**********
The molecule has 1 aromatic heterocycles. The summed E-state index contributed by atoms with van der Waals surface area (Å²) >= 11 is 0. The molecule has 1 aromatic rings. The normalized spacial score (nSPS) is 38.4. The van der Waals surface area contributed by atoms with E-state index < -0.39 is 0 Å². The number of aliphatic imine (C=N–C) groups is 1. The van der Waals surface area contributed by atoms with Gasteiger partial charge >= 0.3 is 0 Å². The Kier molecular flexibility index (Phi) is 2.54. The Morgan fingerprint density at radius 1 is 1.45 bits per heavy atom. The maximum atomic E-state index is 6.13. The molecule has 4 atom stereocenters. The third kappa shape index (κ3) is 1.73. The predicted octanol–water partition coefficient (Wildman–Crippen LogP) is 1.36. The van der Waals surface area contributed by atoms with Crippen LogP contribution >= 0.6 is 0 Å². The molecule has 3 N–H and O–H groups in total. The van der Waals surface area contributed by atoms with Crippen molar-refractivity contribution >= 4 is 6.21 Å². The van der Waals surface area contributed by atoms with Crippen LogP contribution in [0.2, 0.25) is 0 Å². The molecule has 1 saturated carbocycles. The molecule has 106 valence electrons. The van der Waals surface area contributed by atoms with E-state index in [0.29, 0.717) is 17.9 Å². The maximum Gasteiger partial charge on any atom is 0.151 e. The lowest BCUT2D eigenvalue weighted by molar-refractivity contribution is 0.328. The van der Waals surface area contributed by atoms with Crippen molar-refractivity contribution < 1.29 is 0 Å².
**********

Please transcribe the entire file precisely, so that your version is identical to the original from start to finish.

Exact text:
The molecule has 1 aromatic heterocycles. The summed E-state index contributed by atoms with van der Waals surface area (Å²) >= 11 is 0. The molecule has 1 aromatic rings. The normalized spacial score (nSPS) is 38.4. The van der Waals surface area contributed by atoms with E-state index < -0.39 is 0 Å². The number of aliphatic imine (C=N–C) groups is 1. The van der Waals surface area contributed by atoms with Gasteiger partial charge >= 0.3 is 0 Å². The Kier molecular flexibility index (Phi) is 2.54. The Morgan fingerprint density at radius 1 is 1.45 bits per heavy atom. The maximum atomic E-state index is 6.13. The molecule has 4 atom stereocenters. The third kappa shape index (κ3) is 1.73. The predicted octanol–water partition coefficient (Wildman–Crippen LogP) is 1.36. The van der Waals surface area contributed by atoms with Crippen LogP contribution >= 0.6 is 0 Å². The molecule has 3 N–H and O–H groups in total. The van der Waals surface area contributed by atoms with Crippen molar-refractivity contribution >= 4 is 6.21 Å². The van der Waals surface area contributed by atoms with Crippen LogP contribution in [0.2, 0.25) is 0 Å². The molecule has 1 saturated carbocycles. The molecule has 106 valence electrons. The van der Waals surface area contributed by atoms with E-state index in [0.29, 0.717) is 17.9 Å². The maximum Gasteiger partial charge on any atom is 0.151 e. The lowest BCUT2D eigenvalue weighted by molar-refractivity contribution is 0.328. The van der Waals surface area contributed by atoms with Crippen molar-refractivity contribution < 1.29 is 0 Å².